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titleAssociation of circadian genes with diurnal blood pressure changes and non-dipper essential hypertension: a genetic association with young-onset hypertension
creatorLeu, Hsin-Bang ; Chung, Chia-Min ; Lin, Shing-Jong ; Chiang, Kuang-Mao ; Yang, Hsin-Chou ; Ho, Hung-Yun ; Ting, Chih-Tai ; Lin, Tsung-Hsien ; Sheu, Sheng-Hsiung ; Tsai, Wei-Chuan ; Chen, Jyh-Hong ; Yin, Wei-Hsian ; Chiu, Ting-Yu ; Chen, Chin-Iuan ; Fann, Cathy Sj ; Chen, Yuan-Tsong ; Pan, Wen-Harn ; Chen, Jaw-Wen
ispartofHypertension research : official journal of the Japanese Society of Hypertension, February 2015, Vol.38(2), pp.155-62
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subjectBlood Pressure -- Genetics ; Circadian Rhythm -- Genetics ; Circadian Rhythm Signaling Peptides and Proteins -- Genetics ; Hypertension -- Genetics
descriptionRecent studies have suggested that circadian genes have important roles in maintaining the circadian rhythm of the cardiovascular system. However, the associations between diurnal BP changes and circadian genes remain undetermined. We conducted a genetic association study of young-onset hypertension, in which 24-h ambulatory blood pressure (BP) monitoring was performed. A total of 23 tag single-nucleotide polymorphisms (SNPs) on 11 genes involved in circadian rhythms were genotyped for correlations with diurnal BP variation phenotypes. A permutation test was used to correct for multiple testing. Five tag SNPs within five loci, including rs3888170 in NPAS2, rs6431590 in PER2, rs1410225 in RORββ, rs3816358 in BMAL1 and rs10519096 in RORα, were significantly associated with the non-dipper phenotype in 372 young hypertensive patients. A genetic risk score was generated by counting the risk alleles and effects for each individual. Genotyping was performed in an additional independent set of 619 young-onset hypertensive subjects. Altogether, non-dippers had a higher weighted genetic risk score than dippers (1.67±0.56 vs. 1.54±0.55, P<0.001), and the additive genetic risk score also indicated a graded association with decreased diurnal BP changes (P=0.006), as well as a non-dipper phenotype (P=0.031). After multivariable logistic analysis, only the circadian genetic risk score (odds ratio (OR), 1550; 95% confidence interval (CI), 1.225-1.961, P<0.001) and the use of β-blockers (OR, 1.519; 95% CI, 1.164-1.982, P=0.003) were independently associated with the presence of non-dippers among subjects with young-onset hypertension. Genetic variants in circadian genes were associated with the diurnal phenotype of hypertension, suggesting a genetic association with diurnal BP changes in essential hypertension.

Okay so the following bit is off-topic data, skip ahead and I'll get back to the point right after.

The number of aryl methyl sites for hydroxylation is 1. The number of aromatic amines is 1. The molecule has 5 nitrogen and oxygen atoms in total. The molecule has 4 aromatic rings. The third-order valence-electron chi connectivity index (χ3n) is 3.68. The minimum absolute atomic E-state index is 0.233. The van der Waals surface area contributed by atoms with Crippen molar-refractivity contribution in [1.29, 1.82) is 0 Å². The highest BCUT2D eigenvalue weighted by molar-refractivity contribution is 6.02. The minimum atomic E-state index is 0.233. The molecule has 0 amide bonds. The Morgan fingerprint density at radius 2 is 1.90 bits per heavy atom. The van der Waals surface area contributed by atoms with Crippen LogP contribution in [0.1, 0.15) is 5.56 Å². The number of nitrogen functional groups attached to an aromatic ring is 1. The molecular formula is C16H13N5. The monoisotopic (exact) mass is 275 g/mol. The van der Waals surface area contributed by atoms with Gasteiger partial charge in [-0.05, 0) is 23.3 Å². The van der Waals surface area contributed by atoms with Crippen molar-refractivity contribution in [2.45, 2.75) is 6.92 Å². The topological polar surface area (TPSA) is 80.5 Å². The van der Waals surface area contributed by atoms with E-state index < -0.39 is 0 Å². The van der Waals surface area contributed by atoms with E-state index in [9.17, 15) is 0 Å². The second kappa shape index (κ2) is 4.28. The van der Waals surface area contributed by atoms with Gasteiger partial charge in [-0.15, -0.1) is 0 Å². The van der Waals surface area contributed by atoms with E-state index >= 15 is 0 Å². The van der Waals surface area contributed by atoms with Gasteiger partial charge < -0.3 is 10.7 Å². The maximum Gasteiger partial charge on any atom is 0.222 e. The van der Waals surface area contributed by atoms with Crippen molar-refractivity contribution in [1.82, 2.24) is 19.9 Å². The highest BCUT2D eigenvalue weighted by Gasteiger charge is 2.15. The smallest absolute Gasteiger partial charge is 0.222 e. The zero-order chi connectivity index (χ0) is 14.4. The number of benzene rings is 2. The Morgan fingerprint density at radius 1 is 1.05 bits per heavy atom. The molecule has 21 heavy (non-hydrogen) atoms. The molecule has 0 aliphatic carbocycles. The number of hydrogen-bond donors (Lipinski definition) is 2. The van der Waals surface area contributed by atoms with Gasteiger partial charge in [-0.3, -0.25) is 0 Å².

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titleAssociation of circadian genes with diurnal blood pressure changes and non-dipper essential hypertension: a genetic association with young-onset hypertension